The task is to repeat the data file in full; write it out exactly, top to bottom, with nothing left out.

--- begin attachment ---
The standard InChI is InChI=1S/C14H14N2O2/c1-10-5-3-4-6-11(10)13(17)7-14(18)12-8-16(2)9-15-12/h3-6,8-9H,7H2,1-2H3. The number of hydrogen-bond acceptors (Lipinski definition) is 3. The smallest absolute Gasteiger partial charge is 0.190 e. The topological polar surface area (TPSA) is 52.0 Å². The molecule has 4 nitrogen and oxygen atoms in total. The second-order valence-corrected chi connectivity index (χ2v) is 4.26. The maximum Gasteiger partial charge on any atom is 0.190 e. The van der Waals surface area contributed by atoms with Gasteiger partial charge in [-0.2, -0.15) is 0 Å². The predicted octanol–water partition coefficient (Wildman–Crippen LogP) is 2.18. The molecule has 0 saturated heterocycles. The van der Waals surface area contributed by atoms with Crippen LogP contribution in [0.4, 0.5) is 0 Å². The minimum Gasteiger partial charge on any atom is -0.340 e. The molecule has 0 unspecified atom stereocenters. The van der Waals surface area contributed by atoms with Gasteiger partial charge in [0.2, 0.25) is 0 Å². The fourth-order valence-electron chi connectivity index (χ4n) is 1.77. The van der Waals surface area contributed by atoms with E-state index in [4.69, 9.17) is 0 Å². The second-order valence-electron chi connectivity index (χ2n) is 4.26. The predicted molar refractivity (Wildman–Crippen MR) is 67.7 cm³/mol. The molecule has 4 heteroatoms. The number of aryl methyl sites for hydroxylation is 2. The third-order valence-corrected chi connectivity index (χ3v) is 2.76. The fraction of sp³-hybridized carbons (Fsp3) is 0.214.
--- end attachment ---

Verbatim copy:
The standard InChI is InChI=1S/C14H14N2O2/c1-10-5-3-4-6-11(10)13(17)7-14(18)12-8-16(2)9-15-12/h3-6,8-9H,7H2,1-2H3. The number of hydrogen-bond acceptors (Lipinski definition) is 3. The smallest absolute Gasteiger partial charge is 0.190 e. The topological polar surface area (TPSA) is 52.0 Å². The molecule has 4 nitrogen and oxygen atoms in total. The second-order valence-corrected chi connectivity index (χ2v) is 4.26. The maximum Gasteiger partial charge on any atom is 0.190 e. The van der Waals surface area contributed by atoms with Gasteiger partial charge in [-0.2, -0.15) is 0 Å². The predicted octanol–water partition coefficient (Wildman–Crippen LogP) is 2.18. The molecule has 0 saturated heterocycles. The van der Waals surface area contributed by atoms with Crippen LogP contribution in [0.4, 0.5) is 0 Å². The minimum Gasteiger partial charge on any atom is -0.340 e. The molecule has 0 unspecified atom stereocenters. The van der Waals surface area contributed by atoms with Gasteiger partial charge in [0.2, 0.25) is 0 Å². The fourth-order valence-electron chi connectivity index (χ4n) is 1.77. The van der Waals surface area contributed by atoms with E-state index in [4.69, 9.17) is 0 Å². The second-order valence-electron chi connectivity index (χ2n) is 4.26. The predicted molar refractivity (Wildman–Crippen MR) is 67.7 cm³/mol. The molecule has 4 heteroatoms. The number of aryl methyl sites for hydroxylation is 2. The third-order valence-corrected chi connectivity index (χ3v) is 2.76. The fraction of sp³-hybridized carbons (Fsp3) is 0.214.